Marc Ellis fine book about the future of the Jewish community was first published in 1987. But twenty years on, in the light of recent events in the Middle East and post-September 11, its powerful message of hope, directed towards a people 'poised between Holocaust and empowerment', remains as powerful, apposite, and pressingly relevant as it was before. Ellis begins with two poles: the holocaust and the pain and vision that issue from it. This leads him into ethics, and he highlights the contrast between the depth of Jewish ethical commitment and the paucity of renewal movements within Judaism. The author then addresses all suffering peoples, and the Christian liberation movements active among them, so that the holocaust may be set in a wider context. Against this background, Ellis sees it as essential that the journeys and visions of dissenting Jews - such as Etty Hillesum and Martin Buber - should be re-appraised. An alternative perspective of what it means to be Jewish begins to emerge, and in the final chapter a Jewish theology of liberation is essayed, which is a theology prepared 'to enter the danger zones of contemporary Jewish life', often at some cost.
“The Violence of Liberation is an innovative and timely evaluation of Tibetan religious revival and changing gender ideals and practices in post-Mao China-one of the first ethnographies based on extensive in a Tibetan community in China since its re-opening in the 1980s. Makley has provided a powerful and nuanced reading of gendered Tibetan and Chinese cultural orders.”—Charles F. McKhann, Director of Asian Studies, Whitman College “Charlene Makely has produced an excellent, beautifully written book on the incorporation of a Tibetan area into the Chinese nation, and the gendered aspects of this process. The work sets a standard for future work in terms of the breadth and depth of its research.”—Beth Notar, author of Displacing Desire: Travel and Popular Culture in China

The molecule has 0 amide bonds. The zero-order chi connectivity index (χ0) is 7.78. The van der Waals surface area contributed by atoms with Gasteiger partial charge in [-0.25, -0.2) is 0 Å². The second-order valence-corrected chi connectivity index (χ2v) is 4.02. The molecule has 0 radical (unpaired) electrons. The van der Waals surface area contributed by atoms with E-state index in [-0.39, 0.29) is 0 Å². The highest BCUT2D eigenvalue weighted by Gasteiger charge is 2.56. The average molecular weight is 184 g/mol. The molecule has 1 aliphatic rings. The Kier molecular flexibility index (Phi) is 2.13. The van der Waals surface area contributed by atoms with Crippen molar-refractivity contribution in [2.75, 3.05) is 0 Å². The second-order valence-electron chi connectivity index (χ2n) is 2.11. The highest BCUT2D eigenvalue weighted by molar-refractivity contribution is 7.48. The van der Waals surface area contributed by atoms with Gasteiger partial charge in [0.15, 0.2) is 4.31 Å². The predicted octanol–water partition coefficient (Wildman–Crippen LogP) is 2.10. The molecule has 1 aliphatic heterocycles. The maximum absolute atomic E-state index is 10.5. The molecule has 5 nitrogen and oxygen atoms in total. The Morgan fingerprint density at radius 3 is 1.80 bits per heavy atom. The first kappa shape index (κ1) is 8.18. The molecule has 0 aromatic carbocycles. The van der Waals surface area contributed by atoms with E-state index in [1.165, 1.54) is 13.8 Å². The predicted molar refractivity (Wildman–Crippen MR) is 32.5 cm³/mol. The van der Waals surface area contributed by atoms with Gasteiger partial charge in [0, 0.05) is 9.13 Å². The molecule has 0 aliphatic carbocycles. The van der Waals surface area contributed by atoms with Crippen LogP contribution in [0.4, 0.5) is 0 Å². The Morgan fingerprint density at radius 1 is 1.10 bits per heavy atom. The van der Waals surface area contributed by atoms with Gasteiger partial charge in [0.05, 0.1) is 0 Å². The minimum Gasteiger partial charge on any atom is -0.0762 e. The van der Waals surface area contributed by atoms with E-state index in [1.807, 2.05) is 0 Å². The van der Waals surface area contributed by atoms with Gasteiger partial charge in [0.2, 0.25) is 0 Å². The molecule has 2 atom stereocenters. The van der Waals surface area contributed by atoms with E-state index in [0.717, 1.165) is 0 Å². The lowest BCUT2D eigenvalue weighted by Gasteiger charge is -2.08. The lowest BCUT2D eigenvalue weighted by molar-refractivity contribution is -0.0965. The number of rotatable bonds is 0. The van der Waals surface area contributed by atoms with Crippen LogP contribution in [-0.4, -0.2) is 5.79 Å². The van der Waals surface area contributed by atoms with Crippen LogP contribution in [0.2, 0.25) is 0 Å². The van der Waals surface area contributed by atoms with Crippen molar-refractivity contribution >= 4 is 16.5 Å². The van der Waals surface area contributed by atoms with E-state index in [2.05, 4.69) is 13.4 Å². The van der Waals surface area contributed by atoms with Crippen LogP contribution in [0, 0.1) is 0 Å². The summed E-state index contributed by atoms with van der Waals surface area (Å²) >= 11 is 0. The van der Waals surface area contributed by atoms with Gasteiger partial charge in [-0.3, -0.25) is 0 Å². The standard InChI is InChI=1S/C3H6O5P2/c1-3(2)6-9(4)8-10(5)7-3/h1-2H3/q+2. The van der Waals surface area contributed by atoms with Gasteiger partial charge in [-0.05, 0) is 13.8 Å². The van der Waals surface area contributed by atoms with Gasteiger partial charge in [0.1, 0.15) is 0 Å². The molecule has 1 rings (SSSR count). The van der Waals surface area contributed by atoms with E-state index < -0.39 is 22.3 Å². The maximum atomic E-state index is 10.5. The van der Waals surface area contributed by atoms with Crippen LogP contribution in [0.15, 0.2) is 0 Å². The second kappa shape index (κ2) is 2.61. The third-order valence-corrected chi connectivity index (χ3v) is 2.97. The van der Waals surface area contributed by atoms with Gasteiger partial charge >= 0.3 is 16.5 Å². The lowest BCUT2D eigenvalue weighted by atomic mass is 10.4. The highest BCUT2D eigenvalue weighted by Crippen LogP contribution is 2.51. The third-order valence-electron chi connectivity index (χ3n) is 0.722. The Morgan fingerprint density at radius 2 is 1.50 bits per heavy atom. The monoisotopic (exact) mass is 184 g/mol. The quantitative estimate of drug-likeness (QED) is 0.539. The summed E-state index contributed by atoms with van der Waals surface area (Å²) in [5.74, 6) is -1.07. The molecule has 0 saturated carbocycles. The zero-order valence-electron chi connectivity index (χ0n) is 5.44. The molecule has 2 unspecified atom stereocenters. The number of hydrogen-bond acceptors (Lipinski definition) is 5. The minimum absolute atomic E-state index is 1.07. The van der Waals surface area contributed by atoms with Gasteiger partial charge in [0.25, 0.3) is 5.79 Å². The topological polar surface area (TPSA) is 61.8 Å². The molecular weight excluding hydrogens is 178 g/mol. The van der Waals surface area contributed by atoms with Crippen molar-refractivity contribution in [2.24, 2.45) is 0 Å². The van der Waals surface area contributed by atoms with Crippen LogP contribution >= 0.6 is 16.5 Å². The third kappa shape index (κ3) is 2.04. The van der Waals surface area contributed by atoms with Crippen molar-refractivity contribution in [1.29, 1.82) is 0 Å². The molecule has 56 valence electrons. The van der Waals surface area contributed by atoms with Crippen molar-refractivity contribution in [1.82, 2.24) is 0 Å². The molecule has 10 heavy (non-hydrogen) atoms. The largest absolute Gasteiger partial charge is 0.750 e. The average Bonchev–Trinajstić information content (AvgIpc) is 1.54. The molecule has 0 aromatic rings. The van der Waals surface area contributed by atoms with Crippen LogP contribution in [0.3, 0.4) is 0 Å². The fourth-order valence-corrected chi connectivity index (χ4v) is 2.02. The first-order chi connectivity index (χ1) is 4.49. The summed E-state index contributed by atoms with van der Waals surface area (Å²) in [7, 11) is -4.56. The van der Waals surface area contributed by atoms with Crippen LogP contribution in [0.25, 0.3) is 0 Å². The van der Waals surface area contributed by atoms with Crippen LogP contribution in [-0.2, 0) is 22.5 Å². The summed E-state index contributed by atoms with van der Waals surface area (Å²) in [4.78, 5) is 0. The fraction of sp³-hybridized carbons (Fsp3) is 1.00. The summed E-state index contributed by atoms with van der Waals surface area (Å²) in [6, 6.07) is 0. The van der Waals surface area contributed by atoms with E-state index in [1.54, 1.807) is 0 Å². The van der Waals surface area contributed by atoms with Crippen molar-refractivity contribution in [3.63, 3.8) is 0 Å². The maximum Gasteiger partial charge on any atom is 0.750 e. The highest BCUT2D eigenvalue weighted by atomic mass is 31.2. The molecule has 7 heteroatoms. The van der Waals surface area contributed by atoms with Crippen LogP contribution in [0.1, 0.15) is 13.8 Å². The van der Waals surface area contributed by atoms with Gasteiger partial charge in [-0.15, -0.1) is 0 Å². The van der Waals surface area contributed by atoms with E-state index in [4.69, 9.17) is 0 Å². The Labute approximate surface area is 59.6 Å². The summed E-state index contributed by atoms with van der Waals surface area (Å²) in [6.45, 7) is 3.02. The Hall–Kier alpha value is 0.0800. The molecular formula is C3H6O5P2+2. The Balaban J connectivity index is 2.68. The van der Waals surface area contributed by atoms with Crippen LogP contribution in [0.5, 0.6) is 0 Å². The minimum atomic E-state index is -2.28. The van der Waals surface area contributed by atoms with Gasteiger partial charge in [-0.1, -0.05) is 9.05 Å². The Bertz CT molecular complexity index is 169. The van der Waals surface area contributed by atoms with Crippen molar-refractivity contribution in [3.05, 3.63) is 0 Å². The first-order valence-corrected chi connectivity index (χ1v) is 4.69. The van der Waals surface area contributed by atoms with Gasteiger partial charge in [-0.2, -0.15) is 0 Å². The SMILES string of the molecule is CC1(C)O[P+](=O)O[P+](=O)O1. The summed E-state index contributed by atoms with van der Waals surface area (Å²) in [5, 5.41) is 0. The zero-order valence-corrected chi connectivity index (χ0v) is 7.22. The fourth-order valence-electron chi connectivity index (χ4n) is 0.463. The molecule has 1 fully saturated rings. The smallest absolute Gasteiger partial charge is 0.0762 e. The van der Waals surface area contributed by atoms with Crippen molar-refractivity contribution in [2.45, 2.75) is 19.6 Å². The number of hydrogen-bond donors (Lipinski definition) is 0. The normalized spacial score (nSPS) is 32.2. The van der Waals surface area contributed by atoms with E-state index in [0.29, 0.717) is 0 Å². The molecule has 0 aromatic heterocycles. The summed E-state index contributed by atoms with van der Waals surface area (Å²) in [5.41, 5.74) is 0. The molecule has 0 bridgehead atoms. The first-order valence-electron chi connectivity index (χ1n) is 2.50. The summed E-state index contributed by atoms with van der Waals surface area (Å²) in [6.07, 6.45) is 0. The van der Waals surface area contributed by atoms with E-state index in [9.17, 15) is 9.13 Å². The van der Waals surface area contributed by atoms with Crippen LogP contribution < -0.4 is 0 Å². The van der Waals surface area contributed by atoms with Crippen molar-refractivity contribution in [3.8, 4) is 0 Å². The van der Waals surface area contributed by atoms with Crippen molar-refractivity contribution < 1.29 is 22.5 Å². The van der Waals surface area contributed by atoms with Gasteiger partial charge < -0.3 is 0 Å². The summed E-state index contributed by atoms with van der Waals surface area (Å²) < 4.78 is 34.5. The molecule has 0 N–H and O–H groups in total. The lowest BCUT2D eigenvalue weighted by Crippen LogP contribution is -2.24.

This book counters postmodernist critiques of liberation discourses by drawing on the contributions to hermeneutics made by Paul Ricoeur and Jürgen Habermas. Ultimately, its defense of liberation discourses relies on the concept of transculturation as developed by Fernando Ortiz. A Study of Liberation Discourse extends this concept in the light of contributions to the theory of ideology by such authors as Valentin Volosinov, Michel Pecheux, Terry Eagleton, and Norman Fairclough.
'This is a memoir of a year I spent off the beaten track in China. From the Pacific coast to the dusty heart of Central Asia, I travelled 10,000 miles through virtually every region of that vast country. My backpacking adventures were much more than just a young mans solitary wanderings. I taught myself Mandarin so that I could communicate with anyone and everyone I came across. My book is a personal account, yes, but it is also reveals China through the eyes of the Chinese. I spoke to people in every part of the nation, from politically-disillusioned artists in Shanghai to poverty-stricken farmers in the mountains of Tibet. As my book moves through vastly-varied encounters, the reader joins me on my journey and emerges with an enriched vision of China. A hallmark of my travels was that I sought out the lower rungs of society. You can learn a lot about a state by how it treats the people at the bottom. Away from the white heat of Chinas industrial boom, in areas that few foreigners ever visit, I spoke with people who were gaining little and losing much because of Chinas growth. However, in this book I do not simply offer a clichd account of how Chinas authoritarian government is oppressing its people. My encounters were often surprising and I have tried to present all of them faithfully in my narrative. For example, the priceless experience of being lectured about the Chinese Space Program by a boastful Tibetan shepherd- a man I had imagined would be fiercely opposed to Chinese rule- is one of many thought-provoking anecdotes I share with the reader. Nico Hobhouse'